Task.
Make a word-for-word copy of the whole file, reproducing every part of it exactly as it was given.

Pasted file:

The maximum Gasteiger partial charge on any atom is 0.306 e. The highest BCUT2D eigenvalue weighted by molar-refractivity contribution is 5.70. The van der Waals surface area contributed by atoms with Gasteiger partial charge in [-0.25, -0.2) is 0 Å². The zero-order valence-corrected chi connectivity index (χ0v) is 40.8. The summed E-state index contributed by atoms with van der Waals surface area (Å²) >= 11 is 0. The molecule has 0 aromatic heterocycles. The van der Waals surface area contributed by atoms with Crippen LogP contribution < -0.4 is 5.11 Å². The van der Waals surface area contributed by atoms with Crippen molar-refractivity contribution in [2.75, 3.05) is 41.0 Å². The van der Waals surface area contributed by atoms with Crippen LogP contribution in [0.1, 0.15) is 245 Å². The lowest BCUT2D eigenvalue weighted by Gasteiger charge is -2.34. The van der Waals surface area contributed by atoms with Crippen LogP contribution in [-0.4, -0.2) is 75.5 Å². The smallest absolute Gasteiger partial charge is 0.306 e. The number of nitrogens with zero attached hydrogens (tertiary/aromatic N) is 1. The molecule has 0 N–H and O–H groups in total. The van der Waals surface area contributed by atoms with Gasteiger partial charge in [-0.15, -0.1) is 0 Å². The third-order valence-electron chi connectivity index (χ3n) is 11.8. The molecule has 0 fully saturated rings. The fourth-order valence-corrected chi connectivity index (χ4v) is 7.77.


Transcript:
The maximum Gasteiger partial charge on any atom is 0.306 e. The highest BCUT2D eigenvalue weighted by molar-refractivity contribution is 5.70. The van der Waals surface area contributed by atoms with Gasteiger partial charge in [-0.25, -0.2) is 0 Å². The zero-order valence-corrected chi connectivity index (χ0v) is 40.8. The summed E-state index contributed by atoms with van der Waals surface area (Å²) >= 11 is 0. The molecule has 0 aromatic heterocycles. The van der Waals surface area contributed by atoms with Crippen LogP contribution < -0.4 is 5.11 Å². The van der Waals surface area contributed by atoms with Crippen molar-refractivity contribution in [2.75, 3.05) is 41.0 Å². The van der Waals surface area contributed by atoms with Crippen LogP contribution in [0.1, 0.15) is 245 Å². The lowest BCUT2D eigenvalue weighted by Gasteiger charge is -2.34. The van der Waals surface area contributed by atoms with Crippen LogP contribution in [-0.4, -0.2) is 75.5 Å². The smallest absolute Gasteiger partial charge is 0.306 e. The number of nitrogens with zero attached hydrogens (tertiary/aromatic N) is 1. The molecule has 0 N–H and O–H groups in total. The van der Waals surface area contributed by atoms with Gasteiger partial charge in [-0.15, -0.1) is 0 Å². The third-order valence-electron chi connectivity index (χ3n) is 11.8. The molecule has 0 fully saturated rings. The fourth-order valence-corrected chi connectivity index (χ4v) is 7.77.